Maintaining extracellular magnesium in the brain has been observed to help preserve synaptic density and synapse function.[2,5] Early research on Magtein suggested that increasing magnesium concentration in the extracellular fluid permanently enhanced synaptic plasticity in networks of cultured hippocampal neurons.[5] More recent studies have shown that magnesium increased signaling of the receptors in the hippocampus that play a pivotal role in memory processes. A 2016 study that explored magnesium L-threonate’s mechanism of action demonstrated that L-threonate is the only ligand to efficiently transport magnesium into the cerebrospinal fluid and then into neurons.[6] Data from these studies showed that Magtein enhances both short-term synaptic facilitation and long-term potentiation and thereby supports synaptic plasticity and learning and memory functions.[2,3,6,7]

The effects of Magtein were studied in a randomized, double-blind, placebo-controlled trial on human cognition (n = 51). Patients 50‒70 years of age who were administered a dose of 1.5 g/d to 2 g/d (25 mg/kg/d) of Magtein for 12 weeks demonstrated reduced cognitive declines compared to age-matched controls. Furthermore, the researchers calculated a particularly compelling impact of Magtein using normative TMT-B data from age-matched subjects. After six weeks of treatment, the average brain age of the Magtein group decreased from 69.6 ± 4.2 years to 60.6 ± 5.6 years, an improvement of 9.0 ± 3.5 years, and persisted after 12 weeks of treatment with 9.4 ± 3.5 years of improvement.[8] Although future larger trials studying the effects of Magtein on the human brain would be ideal, it is clear from the research to date that Magtein has a significant effect on cognitive well-being.*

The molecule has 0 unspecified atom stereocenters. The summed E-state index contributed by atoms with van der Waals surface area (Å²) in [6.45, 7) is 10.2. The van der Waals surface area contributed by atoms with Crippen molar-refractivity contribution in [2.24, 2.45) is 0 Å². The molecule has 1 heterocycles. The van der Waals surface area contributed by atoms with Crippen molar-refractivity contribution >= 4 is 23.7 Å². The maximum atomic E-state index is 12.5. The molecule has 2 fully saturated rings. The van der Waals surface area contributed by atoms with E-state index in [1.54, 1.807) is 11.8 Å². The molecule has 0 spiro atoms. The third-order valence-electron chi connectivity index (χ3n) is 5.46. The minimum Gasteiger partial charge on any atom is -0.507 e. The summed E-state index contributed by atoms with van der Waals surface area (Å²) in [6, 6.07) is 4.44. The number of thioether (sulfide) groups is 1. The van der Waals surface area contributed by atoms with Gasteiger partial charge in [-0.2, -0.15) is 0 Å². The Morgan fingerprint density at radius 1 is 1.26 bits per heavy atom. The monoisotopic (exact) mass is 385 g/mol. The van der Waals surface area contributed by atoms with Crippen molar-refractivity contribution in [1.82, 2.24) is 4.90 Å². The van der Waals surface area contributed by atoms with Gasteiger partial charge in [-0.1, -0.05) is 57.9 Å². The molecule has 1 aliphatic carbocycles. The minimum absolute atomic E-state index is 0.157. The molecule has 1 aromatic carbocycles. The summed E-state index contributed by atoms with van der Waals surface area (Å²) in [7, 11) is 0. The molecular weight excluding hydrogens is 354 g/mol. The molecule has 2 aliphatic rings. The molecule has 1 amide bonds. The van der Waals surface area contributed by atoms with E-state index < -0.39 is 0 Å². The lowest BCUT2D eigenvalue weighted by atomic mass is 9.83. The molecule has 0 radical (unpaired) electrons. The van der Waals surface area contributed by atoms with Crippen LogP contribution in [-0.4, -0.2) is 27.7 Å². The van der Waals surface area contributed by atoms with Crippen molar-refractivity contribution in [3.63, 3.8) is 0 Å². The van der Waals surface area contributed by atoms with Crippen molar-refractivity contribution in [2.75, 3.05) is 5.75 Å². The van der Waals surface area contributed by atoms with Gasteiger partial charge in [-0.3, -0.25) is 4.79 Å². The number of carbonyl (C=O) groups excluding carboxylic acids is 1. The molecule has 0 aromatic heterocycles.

TeaCrine® (Theacrine)

Theacrine is a purine alkaloid found in certain coffee and tea species that has a similar chemical structure to caffeine yet with very different physiological effects. Both caffeine and theacrine inhibit adenosine activity via the A1 and A2A receptors, but caffeine is known to act as an orthosteric inhibitor whereas theacrine is likely to act as an indirect, allosteric modulator of these receptors and contribute to differences in habituation. The inhibitory action of the adenosine receptors plays a role in the biochemical processes that prevent fatigue. Additionally, theacrine is a dopamine D1 and D2 receptor agonist, and its actions help increase dopamine signaling associated with attention, movement, task initiation and completion, mood, learning, and the brain’s “reward center.”*